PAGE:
Face Key-point Recognition Using CNN

LAVANYA S 15 Jul, 2021
7 min read

This article was published as a part of the Data Science Blogathon

Overview of the project:

The goal of this project is to forecast the locations of key points on facial pictures. This may be used as a component in a variety of applications, including:

Face recognition in pictures and video.

The study of facial expressions.

For medical diagnosis, identifying dysmorphic facial symptoms.

Recognizing facial key points is a difficult topic to solve. Facial characteristics differ significantly from one person to the next, and even within a single person, there is a lot of variances owing to 3D posture, size, location, viewing angle, and lighting circumstances. While computer vision research has come a long way in tackling these issues, there are still many areas where it may be improved.


  1. Introduction
  2. Prerequisites
  3. Procedure and programming
  4. Useful applications of Facial keypoint detection
  5. About Myself
  6. Conclusion


The marking of important areas of the face, such as the eyes, corners of the mouth, and nose, that are relevant for a variety of tasks, such as face filters, emotion recognition, and pose recognition, using convolutional neural network and computer vision techniques to perform facial Keypoint detection.

It entails forecasting the Facial Key points coordinates for a particular face, such as nose tip, the center of eyes, and so on. To recognize facial key points, we use a Convolutional Neural Network-based model using Autoencoders. Convolutional Neural Networks (CNN) has a deep structure that allows them to extract high-level information and provide better precision when identifying each important point. Convolutional networks are designed to anticipate all points at the same time.

face key-points

Source: https://developer.qualcomm.com/sites/default/files/attachments/facial_expression_detection-08_0.png

Prerequisites :

Because neural networks frequently require standardized pictures, they should have a constant size, with a normalized range for color ranges and coordinates, and transformed from NumPy lists and arrays to Tensors and Keras(for PyTorch). As a result, some pre-processing will be required.

Procedure and programming:

I am taking the Kaggle dataset to train the model, You can download it by running the API command

kaggle competitions download -c facial-keypoints-detection

Import the NumPy and pandas library :

import numpy as np # linear algebra
import pandas as pd # data processing
import os
for directoryname, _, filenames in os.walk('/kaggle/input'):
    for filename in filenames:
        print(os.path.join(directoryname, filename))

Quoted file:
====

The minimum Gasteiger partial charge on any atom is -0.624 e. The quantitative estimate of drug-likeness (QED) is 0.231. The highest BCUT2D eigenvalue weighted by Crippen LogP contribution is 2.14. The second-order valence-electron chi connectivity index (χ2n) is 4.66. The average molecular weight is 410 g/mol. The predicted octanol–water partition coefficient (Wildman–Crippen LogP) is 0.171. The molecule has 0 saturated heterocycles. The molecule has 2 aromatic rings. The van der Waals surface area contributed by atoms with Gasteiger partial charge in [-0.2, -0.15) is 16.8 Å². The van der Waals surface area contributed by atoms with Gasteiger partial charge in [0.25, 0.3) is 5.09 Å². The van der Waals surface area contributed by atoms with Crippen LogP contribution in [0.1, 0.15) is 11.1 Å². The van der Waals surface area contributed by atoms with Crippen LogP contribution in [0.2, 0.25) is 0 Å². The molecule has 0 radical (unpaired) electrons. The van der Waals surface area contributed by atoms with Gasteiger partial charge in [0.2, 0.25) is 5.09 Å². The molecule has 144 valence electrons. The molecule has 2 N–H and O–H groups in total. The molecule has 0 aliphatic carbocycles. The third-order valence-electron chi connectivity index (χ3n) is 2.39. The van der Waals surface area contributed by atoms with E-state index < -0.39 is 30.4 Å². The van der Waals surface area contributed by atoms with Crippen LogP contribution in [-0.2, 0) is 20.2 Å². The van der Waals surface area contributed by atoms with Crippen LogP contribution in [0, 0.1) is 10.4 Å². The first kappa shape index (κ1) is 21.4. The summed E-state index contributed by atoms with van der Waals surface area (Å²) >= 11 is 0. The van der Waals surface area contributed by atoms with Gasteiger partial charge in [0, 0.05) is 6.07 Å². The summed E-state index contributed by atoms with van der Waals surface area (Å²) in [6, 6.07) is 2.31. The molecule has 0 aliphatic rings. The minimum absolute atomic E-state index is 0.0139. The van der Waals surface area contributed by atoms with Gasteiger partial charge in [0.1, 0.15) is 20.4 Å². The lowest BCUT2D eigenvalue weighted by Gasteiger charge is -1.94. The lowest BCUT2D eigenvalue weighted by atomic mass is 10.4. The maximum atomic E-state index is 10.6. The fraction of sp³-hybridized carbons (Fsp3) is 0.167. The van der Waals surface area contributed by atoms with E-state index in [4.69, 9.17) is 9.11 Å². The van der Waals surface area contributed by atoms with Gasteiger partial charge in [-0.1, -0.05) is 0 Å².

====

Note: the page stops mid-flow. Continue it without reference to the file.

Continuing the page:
Any output that you write to the current directory is stored.

The next step is to set the path for each file of training and testing data,

train_zip_path = "../input/facial-keypoints-detection/training.zip"
test_zip_path = "../input/facial-keypoints-detection/test.zip"
id_lookup_table = "../input/facial-keypoints-detection/IdLookupTable.csv"
sample_Submission = "../input/facial-keypoints-detection/SampleSubmission.csv"

Let’s use a zip file to unzip the zip files and then load the datasets.

import zipfile
with zipfile.ZipFile(train_zip_path,'r') as zip_ref:
with zipfile.ZipFile(test_zip_path,'r') as zip_ref:
train_df = pd.read_csv('training.csv')
test_df = pd.read_csv('test.csv')
idLookupTable = pd.read_csv(id_lookup_table)
sampleSumission = pd.read_csv(sample_Submission)

After loading the data sets, we can view the data frames by using the pandas’ library and list the head of the data set.

train data | face key-point recognition

Fill the Nan values and Separate and reshape input values(x_train)


Separate and reshape input values(x_train) in the training dataset :

An array is created using an image, ‘keypoints’: key points will be a sample of our dataset. Our dataset will accept an optional argument transform, allowing us to perform any necessary processing on the sample.

image_df = train_df['Image']
imageArr = []
for i in range(0,len(image_df)):
     img = image_df[i].split()
     img = ['0' if x == '' else x for x in img]
 x_train = np.array(imageArr,dtype='float')
 x_train = x_train.reshape(-1,96,96,1)

Create a CNN that takes pictures as input and outputs key points:
The input picture size is 224*224px (as determined by transform) and the output class scores are 136, or 136/2 = 68. (our desired 68 key points) and separate the target value

keypoints_df = train_df.drop('Image',axis = 1)
y_train = np.array(keypoints_df,dtype='float')
def visualizeWithNoKeypoints(index):
def visualizeWithKeypoints(index):
    for i in range(1,31,2):

After we have written the visualize function and next, we can visualize each image using the function call

import matplotlib.pyplot as plt
fig = plt.figure(figsize=(8,4))

preprocessed data | face key-point recognition

Alright, The data has been preprocessed. Now it’s time to create a training model. To create our CNN model, we’ll utilize the Keras framework.

from keras.models import Sequential, Model
from keras.layers import Activation, Convolution2D,MaxPooling2D,BatchNormalization, Flatten, Dense, Dropout
from keras.layers.advanced_activations import LeakyReLU

Start with simply one or two epochs initially to rapidly assess how your model is training and determine whether you should alter its structure or hyperparameters. Keep track of how your model’s loss changes over time as you train: does it reduce fast at first, then slow down?

Use these initial observations to make changes to your model and decide on the best architecture before you train for many epochs and create a final model.

model = Sequential()
model.add(Convolution2D(32,(3,3),padding='same',use_bias=False, input_shape=(96,96,1)))
model.add(LeakyReLU(alpha = 0.1))
model.add(Convolution2D(32,(3,3),padding='same',use_bias = False))
model.add(Convolution2D(64,(3,3),padding='same',use_bias = False))
model.add(Convolution2D(64, (3,3), padding='same', use_bias=False))
model.add(LeakyReLU(alpha = 0.1))
model.add(MaxPooling2D(pool_size=(2, 2)))
model.add(Convolution2D(96, (3,3), padding='same', use_bias=False))
model.add(LeakyReLU(alpha = 0.1))